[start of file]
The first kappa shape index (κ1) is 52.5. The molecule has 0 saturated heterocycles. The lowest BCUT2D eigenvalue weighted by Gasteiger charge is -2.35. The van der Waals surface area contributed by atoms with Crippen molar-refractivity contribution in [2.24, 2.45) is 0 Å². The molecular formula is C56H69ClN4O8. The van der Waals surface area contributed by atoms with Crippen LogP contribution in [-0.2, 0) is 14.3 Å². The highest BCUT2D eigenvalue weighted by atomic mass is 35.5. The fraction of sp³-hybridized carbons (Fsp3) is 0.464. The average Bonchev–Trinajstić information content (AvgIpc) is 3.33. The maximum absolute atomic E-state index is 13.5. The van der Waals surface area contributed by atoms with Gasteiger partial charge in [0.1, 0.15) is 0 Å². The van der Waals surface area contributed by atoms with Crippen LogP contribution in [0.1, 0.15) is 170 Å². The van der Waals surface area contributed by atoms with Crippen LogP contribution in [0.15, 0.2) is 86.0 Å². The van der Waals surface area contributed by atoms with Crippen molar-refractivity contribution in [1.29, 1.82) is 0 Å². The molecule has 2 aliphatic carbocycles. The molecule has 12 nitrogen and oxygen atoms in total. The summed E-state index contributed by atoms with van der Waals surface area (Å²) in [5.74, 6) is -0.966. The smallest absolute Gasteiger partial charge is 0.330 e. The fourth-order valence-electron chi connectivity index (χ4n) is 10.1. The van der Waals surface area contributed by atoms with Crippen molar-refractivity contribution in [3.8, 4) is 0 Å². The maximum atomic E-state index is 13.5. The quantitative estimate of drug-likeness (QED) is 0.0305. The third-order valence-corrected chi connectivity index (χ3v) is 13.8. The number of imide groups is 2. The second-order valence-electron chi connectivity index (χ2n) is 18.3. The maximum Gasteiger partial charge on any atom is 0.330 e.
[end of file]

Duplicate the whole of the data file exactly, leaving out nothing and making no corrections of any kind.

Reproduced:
The first kappa shape index (κ1) is 52.5. The molecule has 0 saturated heterocycles. The lowest BCUT2D eigenvalue weighted by Gasteiger charge is -2.35. The van der Waals surface area contributed by atoms with Crippen molar-refractivity contribution in [2.24, 2.45) is 0 Å². The molecular formula is C56H69ClN4O8. The van der Waals surface area contributed by atoms with Crippen LogP contribution in [-0.2, 0) is 14.3 Å². The highest BCUT2D eigenvalue weighted by atomic mass is 35.5. The fraction of sp³-hybridized carbons (Fsp3) is 0.464. The average Bonchev–Trinajstić information content (AvgIpc) is 3.33. The maximum absolute atomic E-state index is 13.5. The van der Waals surface area contributed by atoms with Gasteiger partial charge in [0.1, 0.15) is 0 Å². The van der Waals surface area contributed by atoms with Crippen LogP contribution in [0.1, 0.15) is 170 Å². The van der Waals surface area contributed by atoms with Crippen LogP contribution in [0.15, 0.2) is 86.0 Å². The van der Waals surface area contributed by atoms with Crippen molar-refractivity contribution in [1.29, 1.82) is 0 Å². The molecule has 2 aliphatic carbocycles. The molecule has 12 nitrogen and oxygen atoms in total. The summed E-state index contributed by atoms with van der Waals surface area (Å²) in [5.74, 6) is -0.966. The smallest absolute Gasteiger partial charge is 0.330 e. The fourth-order valence-electron chi connectivity index (χ4n) is 10.1. The van der Waals surface area contributed by atoms with Crippen molar-refractivity contribution in [3.8, 4) is 0 Å². The maximum atomic E-state index is 13.5. The quantitative estimate of drug-likeness (QED) is 0.0305. The third-order valence-corrected chi connectivity index (χ3v) is 13.8. The number of imide groups is 2. The second-order valence-electron chi connectivity index (χ2n) is 18.3. The maximum Gasteiger partial charge on any atom is 0.330 e.